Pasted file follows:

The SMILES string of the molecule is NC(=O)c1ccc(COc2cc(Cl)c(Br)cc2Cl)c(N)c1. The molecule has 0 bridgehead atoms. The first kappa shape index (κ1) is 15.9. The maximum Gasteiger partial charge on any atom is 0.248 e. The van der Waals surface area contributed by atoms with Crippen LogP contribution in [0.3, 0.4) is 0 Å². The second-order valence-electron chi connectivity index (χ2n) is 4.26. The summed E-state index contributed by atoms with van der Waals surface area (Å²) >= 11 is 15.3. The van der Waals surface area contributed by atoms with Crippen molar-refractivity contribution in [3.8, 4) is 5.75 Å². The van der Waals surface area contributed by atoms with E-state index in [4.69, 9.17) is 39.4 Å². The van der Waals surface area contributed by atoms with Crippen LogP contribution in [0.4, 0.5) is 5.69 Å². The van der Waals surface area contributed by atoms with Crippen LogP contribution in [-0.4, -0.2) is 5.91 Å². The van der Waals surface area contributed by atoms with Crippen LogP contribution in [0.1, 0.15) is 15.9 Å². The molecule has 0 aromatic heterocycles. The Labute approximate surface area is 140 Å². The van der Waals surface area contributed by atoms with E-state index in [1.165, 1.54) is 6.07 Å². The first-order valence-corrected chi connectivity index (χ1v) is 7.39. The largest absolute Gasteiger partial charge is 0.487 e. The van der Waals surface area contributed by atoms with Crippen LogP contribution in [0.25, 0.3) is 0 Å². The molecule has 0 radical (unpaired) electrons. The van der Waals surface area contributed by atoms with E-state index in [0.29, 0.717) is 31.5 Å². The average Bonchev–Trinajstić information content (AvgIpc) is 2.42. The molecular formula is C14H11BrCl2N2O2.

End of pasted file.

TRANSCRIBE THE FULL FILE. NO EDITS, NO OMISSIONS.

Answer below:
The SMILES string of the molecule is NC(=O)c1ccc(COc2cc(Cl)c(Br)cc2Cl)c(N)c1. The molecule has 0 bridgehead atoms. The first kappa shape index (κ1) is 15.9. The maximum Gasteiger partial charge on any atom is 0.248 e. The van der Waals surface area contributed by atoms with Crippen LogP contribution in [0.3, 0.4) is 0 Å². The second-order valence-electron chi connectivity index (χ2n) is 4.26. The summed E-state index contributed by atoms with van der Waals surface area (Å²) >= 11 is 15.3. The van der Waals surface area contributed by atoms with Crippen molar-refractivity contribution in [3.8, 4) is 5.75 Å². The van der Waals surface area contributed by atoms with E-state index in [4.69, 9.17) is 39.4 Å². The van der Waals surface area contributed by atoms with Crippen LogP contribution in [0.4, 0.5) is 5.69 Å². The van der Waals surface area contributed by atoms with Crippen LogP contribution in [-0.4, -0.2) is 5.91 Å². The van der Waals surface area contributed by atoms with Crippen LogP contribution in [0.1, 0.15) is 15.9 Å². The molecule has 0 aromatic heterocycles. The Labute approximate surface area is 140 Å². The van der Waals surface area contributed by atoms with E-state index in [1.165, 1.54) is 6.07 Å². The first-order valence-corrected chi connectivity index (χ1v) is 7.39. The largest absolute Gasteiger partial charge is 0.487 e. The van der Waals surface area contributed by atoms with Crippen LogP contribution in [0.25, 0.3) is 0 Å². The molecule has 0 radical (unpaired) electrons. The van der Waals surface area contributed by atoms with E-state index in [0.29, 0.717) is 31.5 Å². The average Bonchev–Trinajstić information content (AvgIpc) is 2.42. The molecular formula is C14H11BrCl2N2O2.